Vd – With this being his second VegasProAm season, Tyler makes the trip out from sunny San Diego, CA. Ok, tell us about yourself and how you got into drifting.

TW – If possible I want to start this by thanking my partners because without them I couldn’t keep this going. Thanks to Mazda, Comp Turbo, Nitrous Express, Exedy USA, and Mazdatrix. I can’t say thank you enough for the support! Go buy their products/services! Well, I started road racing in 2009 in the Skip Barber series. I convinced my parents to let me do a class there when I was 16 to learn how to “drive safely” and it was awesome. A couple years later I got the chance to do one of their race weekends with the expectation that I would get smoked and go home having a cool experience to remember. I got the chance to race at Laguna Seca for my first race and was stunned when I qualified on pole and went on to lead every lap to take the win. It was a double race weekend so I also got another race and once again qualified on pole and led up until being punted on the last lap and that really did it for me. I was hooked and wanted nothing more than to win races. I was able to piece together a full season that year and took rookie of the year. At that point I wanted more and chose to leave college and use some of the funds to compete in the following season which offered a shot at a Mazda factory seat to the winner. That season was a dream. I set track records at most of the tracks we visited and won lots of races and after a really close battle took the championship. I was then invited to the Mazda shootout to go against a number of other championship winners. I didn’t get the seat and was sent looking for other rides. I was invited to test a number of cars and took all the opportunities I was offered. I was even able to impress one of the teams enough to offer me a seat at the Rolex 24hrs of Daytona. Getting to drive a real Porsche GT3 Cup car in one of the most famous races in the world was beyond belief. I had never driven Daytona, never driven a cup car, oh and there are lots of buttons and knobs so needless to say it was a steep learning curve but I was able to be on pace by the time the race started. It was an experience I may never get again and was certainly life changing. After qualifying 5th our car was unfortunately hit by a number of Mazdas and ended up finishing 19.

I spent the following months seeking support to run the rest of the season. If you are familiar with road racing you might have an idea of the level of budget that requires, lets just say it would pay for my drifting for the next 10-15 years…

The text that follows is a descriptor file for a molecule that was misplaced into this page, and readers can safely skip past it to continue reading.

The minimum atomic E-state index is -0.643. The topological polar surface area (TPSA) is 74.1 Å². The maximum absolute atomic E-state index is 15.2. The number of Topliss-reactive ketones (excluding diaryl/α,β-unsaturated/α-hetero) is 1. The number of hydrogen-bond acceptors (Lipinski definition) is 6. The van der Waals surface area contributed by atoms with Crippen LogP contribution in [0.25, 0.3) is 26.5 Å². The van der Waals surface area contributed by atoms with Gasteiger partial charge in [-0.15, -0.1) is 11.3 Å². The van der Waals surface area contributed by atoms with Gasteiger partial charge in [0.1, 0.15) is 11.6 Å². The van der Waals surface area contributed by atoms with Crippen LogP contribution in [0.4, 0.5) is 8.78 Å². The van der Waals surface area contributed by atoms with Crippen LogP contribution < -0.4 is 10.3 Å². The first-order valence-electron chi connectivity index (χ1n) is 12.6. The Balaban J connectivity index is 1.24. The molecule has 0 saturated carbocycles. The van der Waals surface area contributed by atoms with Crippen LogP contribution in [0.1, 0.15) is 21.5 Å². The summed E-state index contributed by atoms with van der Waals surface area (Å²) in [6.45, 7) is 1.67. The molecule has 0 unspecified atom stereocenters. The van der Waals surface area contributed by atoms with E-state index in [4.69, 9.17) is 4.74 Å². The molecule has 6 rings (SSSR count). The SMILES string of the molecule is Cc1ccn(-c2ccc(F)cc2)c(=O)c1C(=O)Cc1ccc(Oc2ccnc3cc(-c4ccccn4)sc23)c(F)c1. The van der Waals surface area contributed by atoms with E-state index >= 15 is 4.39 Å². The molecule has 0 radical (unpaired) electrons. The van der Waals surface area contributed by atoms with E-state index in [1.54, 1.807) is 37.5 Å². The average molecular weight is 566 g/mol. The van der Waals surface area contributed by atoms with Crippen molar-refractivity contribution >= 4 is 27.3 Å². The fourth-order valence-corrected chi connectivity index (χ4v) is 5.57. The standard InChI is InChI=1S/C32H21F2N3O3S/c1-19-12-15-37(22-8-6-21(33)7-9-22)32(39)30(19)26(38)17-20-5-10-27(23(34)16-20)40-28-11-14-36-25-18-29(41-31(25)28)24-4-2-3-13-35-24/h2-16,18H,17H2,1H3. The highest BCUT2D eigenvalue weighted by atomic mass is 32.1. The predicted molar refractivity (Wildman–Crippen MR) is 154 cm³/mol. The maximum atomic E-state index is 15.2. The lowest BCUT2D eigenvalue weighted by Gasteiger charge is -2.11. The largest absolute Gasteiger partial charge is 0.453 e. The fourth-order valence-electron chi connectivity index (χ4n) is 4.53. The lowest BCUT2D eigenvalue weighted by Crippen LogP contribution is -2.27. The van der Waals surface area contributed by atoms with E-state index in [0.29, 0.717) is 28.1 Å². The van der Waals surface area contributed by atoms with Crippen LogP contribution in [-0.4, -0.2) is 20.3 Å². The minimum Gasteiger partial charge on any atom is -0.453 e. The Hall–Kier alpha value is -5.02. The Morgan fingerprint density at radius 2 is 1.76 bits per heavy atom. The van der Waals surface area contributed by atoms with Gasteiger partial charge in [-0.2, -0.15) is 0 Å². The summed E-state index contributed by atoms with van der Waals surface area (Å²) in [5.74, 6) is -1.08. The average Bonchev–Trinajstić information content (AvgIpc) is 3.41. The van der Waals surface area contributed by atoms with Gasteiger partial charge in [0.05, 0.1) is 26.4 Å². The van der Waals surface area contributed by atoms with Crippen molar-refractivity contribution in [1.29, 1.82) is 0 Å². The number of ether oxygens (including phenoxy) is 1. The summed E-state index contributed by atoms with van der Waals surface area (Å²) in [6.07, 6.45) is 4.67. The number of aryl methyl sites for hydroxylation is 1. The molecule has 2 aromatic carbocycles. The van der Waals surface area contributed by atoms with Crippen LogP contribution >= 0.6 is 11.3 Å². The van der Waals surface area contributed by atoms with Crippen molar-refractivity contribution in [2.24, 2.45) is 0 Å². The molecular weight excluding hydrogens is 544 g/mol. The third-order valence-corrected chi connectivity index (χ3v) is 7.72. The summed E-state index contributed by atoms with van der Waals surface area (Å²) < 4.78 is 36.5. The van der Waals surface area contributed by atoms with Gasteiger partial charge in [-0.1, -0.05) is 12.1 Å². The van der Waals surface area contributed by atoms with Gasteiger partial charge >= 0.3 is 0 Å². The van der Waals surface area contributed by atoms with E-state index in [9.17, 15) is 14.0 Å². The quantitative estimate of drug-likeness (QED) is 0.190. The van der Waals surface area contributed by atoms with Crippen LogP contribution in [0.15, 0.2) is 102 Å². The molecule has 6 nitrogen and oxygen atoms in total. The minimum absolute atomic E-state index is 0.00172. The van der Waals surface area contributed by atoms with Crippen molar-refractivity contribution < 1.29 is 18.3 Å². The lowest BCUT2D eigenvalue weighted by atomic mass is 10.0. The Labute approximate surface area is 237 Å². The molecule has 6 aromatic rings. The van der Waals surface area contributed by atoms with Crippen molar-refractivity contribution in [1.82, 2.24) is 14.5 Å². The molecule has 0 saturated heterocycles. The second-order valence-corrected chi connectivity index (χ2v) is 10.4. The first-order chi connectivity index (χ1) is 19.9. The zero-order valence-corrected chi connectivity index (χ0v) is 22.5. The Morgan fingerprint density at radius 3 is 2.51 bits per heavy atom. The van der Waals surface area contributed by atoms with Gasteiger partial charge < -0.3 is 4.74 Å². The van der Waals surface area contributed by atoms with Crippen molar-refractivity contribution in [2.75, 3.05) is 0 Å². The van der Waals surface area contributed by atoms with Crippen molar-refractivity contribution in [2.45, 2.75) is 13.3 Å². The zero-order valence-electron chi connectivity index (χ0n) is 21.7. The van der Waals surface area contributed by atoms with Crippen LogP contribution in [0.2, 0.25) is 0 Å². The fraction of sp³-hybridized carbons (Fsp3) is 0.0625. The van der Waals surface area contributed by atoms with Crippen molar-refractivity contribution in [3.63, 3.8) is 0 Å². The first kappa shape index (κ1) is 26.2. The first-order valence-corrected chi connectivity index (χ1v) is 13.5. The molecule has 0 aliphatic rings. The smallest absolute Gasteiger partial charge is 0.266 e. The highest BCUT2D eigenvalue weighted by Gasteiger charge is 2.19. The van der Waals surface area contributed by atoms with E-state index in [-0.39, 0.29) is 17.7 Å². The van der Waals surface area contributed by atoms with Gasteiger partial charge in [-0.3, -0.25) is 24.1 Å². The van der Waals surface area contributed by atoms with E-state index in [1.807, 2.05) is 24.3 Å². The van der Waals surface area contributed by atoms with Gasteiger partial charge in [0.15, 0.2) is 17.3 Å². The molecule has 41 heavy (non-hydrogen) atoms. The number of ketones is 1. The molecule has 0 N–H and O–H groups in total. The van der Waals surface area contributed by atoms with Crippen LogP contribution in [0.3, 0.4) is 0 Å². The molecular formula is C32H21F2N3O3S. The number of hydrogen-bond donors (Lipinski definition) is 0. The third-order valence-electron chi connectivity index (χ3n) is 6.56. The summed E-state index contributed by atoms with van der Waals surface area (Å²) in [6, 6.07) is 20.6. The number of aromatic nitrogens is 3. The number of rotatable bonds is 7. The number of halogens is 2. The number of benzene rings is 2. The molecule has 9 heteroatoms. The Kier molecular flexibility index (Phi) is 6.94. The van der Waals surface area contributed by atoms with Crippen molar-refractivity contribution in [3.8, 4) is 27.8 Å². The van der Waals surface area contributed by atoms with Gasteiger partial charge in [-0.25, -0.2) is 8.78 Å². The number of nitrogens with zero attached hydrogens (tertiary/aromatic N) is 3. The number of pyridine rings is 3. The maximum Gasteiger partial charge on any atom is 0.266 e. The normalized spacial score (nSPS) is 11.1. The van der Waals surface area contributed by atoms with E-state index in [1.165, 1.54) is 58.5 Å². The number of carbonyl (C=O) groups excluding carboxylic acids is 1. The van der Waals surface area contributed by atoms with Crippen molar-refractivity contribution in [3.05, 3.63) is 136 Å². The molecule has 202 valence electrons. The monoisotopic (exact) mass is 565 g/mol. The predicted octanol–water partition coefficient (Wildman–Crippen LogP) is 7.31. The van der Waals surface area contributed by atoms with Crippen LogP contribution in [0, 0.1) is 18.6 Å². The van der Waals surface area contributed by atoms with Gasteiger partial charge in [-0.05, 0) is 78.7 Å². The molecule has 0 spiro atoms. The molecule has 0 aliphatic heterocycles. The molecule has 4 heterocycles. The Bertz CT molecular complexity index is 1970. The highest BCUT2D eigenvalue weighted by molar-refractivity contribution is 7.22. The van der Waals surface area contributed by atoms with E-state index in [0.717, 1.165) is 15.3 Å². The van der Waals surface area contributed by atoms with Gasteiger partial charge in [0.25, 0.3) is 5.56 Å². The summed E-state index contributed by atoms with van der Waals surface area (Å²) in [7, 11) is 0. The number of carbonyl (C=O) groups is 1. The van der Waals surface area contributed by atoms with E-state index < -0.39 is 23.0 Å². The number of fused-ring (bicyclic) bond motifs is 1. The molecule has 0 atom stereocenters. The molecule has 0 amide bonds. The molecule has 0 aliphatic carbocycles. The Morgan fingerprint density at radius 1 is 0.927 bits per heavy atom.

I came to the point where it was clear I was going to be spending my own money to go racing. I took that into consideration and decided what I wanted to do more than anything was drift. I bought a car and started learning. The very first event we did was VegasDrift. Our water pump failed mid run and that was the end of the motor. As it turns out motors don’t like 8500rpm with no coolant. For the rest of the season we suffered everything from transmission failures to ecu and wiring problems.

Vd – Give us a recap of your 2011 VegasProAm season.

TW – Our season was interesting at best. I don’t handle failure very well. We were only able to run the last 3 events of the VegasDrift Pro-Am season and well we blew a motor in the first. During the second one our fuel pumps died and we had to stop running for fear of detonating another motor. The final event of the season was FD Vegas and that was our best showing. We were running an ecu that couldn’t compensate for changes in barometric pressure and suffered because we were too cheap to upgrade it. Turns out as cool as the fireballs were, having the motor bog completely right after initiation wasn’t working. I think we advanced one battle and in the second suffered from a combination of driver error and bogging.

Vd – What mods have you done on your RX7?

TW – Well, it was an old FD (JT Wharerau’s) so it had cage suspension etc. Some of the stuff we have done includes the brand new motor built by Kyle Mohan over at Mazdatrix. It is a 13b full bridgeport that has been doweled. It is boosted by a single Comp Turbo turbocharger as well as having water/meth and some Nitrous Express nitrous. We also dumped our Microtech ecu (nicknamed the large calculator for it’s ability to do nothing right) for a Haltech. Oh and lots of stickers. If you weren’t aware stickers add horsepower.

Vd – Tell us about the drift scene in San Diego.

TW – I honestly wouldn’t know if there was one. I have a pretty demanding day job and the time I get to spend away from that I usually spend working on the FD or looking at girls on Facebook. I guess we used to have events at Qualcomm stadium but that got stopped after someone wrecked.

Vd – What advice would you give to someone that wants to start drifting?

TW – I don’t think I’m qualified to give advice but the best thing I have been told is don’t be afraid to ask questions. I have found that especially in the drifting community everyone is willing to help whether it’s with driving advice or fixing your broken car. Also the only way your going to make a small fortune in racing is to start with a big one.

Vd – Well, thanks for the interview Tyler and good luck this season!

TW – Thanks to all the people who organize the events like all of the VegasDrift staff who make it possible for us to go out and have a good time.


Photo Credit:

Matthew Kingery – KiNgErY

Justin Yadao – OMGDRIFT


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